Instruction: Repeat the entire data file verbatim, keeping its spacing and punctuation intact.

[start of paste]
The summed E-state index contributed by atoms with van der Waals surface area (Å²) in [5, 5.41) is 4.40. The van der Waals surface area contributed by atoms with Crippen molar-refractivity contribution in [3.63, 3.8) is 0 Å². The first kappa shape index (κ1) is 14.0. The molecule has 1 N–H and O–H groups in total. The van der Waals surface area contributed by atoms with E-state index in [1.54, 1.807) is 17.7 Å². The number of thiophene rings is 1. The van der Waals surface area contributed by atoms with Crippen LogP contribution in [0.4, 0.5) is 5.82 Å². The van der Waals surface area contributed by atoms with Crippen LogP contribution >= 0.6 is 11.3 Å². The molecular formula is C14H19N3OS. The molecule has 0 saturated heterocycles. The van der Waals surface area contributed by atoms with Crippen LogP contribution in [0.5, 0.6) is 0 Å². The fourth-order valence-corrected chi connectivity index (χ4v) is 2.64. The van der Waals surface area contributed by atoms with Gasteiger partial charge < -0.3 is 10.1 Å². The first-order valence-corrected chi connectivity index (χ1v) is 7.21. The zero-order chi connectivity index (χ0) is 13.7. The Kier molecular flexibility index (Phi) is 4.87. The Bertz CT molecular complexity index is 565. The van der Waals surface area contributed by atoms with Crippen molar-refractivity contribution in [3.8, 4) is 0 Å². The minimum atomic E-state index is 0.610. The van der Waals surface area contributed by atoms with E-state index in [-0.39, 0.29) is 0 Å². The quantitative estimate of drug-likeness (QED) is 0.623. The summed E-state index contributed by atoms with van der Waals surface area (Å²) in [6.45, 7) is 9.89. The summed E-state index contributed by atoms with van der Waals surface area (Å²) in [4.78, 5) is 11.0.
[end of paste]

The summed E-state index contributed by atoms with van der Waals surface area (Å²) in [5, 5.41) is 4.40. The van der Waals surface area contributed by atoms with Crippen molar-refractivity contribution in [3.63, 3.8) is 0 Å². The first kappa shape index (κ1) is 14.0. The molecule has 1 N–H and O–H groups in total. The van der Waals surface area contributed by atoms with E-state index in [1.54, 1.807) is 17.7 Å². The number of thiophene rings is 1. The van der Waals surface area contributed by atoms with Crippen LogP contribution in [0.4, 0.5) is 5.82 Å². The van der Waals surface area contributed by atoms with Crippen LogP contribution >= 0.6 is 11.3 Å². The molecular formula is C14H19N3OS. The molecule has 0 saturated heterocycles. The van der Waals surface area contributed by atoms with Crippen LogP contribution in [0.5, 0.6) is 0 Å². The fourth-order valence-corrected chi connectivity index (χ4v) is 2.64. The van der Waals surface area contributed by atoms with Gasteiger partial charge < -0.3 is 10.1 Å². The first-order valence-corrected chi connectivity index (χ1v) is 7.21. The zero-order chi connectivity index (χ0) is 13.7. The Kier molecular flexibility index (Phi) is 4.87. The Bertz CT molecular complexity index is 565. The van der Waals surface area contributed by atoms with Crippen molar-refractivity contribution in [3.8, 4) is 0 Å². The minimum atomic E-state index is 0.610. The van der Waals surface area contributed by atoms with E-state index in [-0.39, 0.29) is 0 Å². The quantitative estimate of drug-likeness (QED) is 0.623. The summed E-state index contributed by atoms with van der Waals surface area (Å²) in [6.45, 7) is 9.89. The summed E-state index contributed by atoms with van der Waals surface area (Å²) in [4.78, 5) is 11.0.